What Have We Learned: Saint Louis can play a Grade A game, but until the loose ends are tied up, there is no complacency.
Oh, this isn’t about anything particularly unusual for any good high school football team. Most of the elite teams near and far have their strengths and a few weaknesses.
But Coach Cal Lee was beyond annoyed after his team’s latest win, technically the first official game of the season after several highly-competitive scrimmages. Moments after his Saint Louis Crusaders throttled a tremendously tough and physical Faga‘itua squad 55-6 on Friday at Aloha Stadium, he didn’t dwell on the many wondrous offensive plays by his team.
No. Trained as a high school and college linebacker, then a linebackers coach, head coach of a high school dynasty, then college (UH) linebackers coach and now, a high school head coach again, Lee doesn’t usually see a game — not immediately afterward, at least — as a triumph of any sort. Not in mid or late August. And especially not in a nonleague game.
On Friday night, Coach Lee was miffed about the internal, not the external. The Crusaders’ special teams wasn’t quite special in Lee’s eyes. The offense? Absolutely special. But the kicking game has room to improve. Permitting a PAT kick to be blocked. When I examined video later, it became more understandable. The block came from an interior defensive lineman. A defensive player who clips the pigskin from a speed rush off the edge is one thing. But right up the gut? Uncommon and, for Lee, unacceptable.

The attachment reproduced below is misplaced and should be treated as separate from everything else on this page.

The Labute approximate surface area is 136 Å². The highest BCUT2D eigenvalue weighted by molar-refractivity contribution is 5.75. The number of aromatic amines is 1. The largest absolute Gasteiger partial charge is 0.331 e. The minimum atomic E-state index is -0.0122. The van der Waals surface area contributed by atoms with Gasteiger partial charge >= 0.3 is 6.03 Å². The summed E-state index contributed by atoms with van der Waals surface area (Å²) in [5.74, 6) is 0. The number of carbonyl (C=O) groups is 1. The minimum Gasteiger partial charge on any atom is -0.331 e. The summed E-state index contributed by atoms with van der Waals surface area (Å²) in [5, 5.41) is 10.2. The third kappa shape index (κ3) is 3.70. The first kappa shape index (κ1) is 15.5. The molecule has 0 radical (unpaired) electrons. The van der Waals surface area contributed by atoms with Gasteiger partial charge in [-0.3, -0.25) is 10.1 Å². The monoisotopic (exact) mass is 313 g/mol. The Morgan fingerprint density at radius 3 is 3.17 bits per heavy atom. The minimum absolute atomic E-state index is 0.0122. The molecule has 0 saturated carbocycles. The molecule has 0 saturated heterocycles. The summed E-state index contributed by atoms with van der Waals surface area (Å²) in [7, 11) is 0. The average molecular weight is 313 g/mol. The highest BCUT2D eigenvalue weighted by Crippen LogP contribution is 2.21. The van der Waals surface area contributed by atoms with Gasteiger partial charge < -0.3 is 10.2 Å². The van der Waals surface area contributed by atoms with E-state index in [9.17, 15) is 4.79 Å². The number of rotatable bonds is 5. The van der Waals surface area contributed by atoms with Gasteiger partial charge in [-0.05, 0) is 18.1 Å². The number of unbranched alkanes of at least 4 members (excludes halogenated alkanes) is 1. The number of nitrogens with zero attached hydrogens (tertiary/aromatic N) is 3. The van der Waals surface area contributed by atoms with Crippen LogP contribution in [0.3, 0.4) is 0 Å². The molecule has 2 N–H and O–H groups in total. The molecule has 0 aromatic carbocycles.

And then there was the start of the second half, when Faga‘itua recovered an on-side kick right in the middle of the hash marks. Now, the benefit of replay allowed me to see that it was a blown call. The Vikings made contact with the ball well before the 10-yard mark, and it should’ve been called dead. But Lee’s concern is about security. And he does not feel secure about his special teams right now.
With a defensive unit that is still in the formative stage — uber-talented but developing — the guru of Kalaepohaku knows he can’t afford to have a decided edge in only one of the game’s three major components. Dick Tomey, during his years at UH and well beyond, always stressed the need to win at least two of the three — offense, defense and special teams.
Maybe nit-picking after a 55-6 win seems unnecessary. For Lee, it’s not that. It’s in his blood, this drive for improvement and perfection. All those ILH and Prep Bowl and state titles are just a byproduct. A cherished byproduct.
It’s less about singling out a player (or players) who fail to execute in an area that could potentially win or lose a state-championship game. It’s more about welding over the pukas of what needs to be an absolutely impenetrable fortress. No weak links in this chain.
Just a hunch, but I don’t think those kicking-game issues will last very long.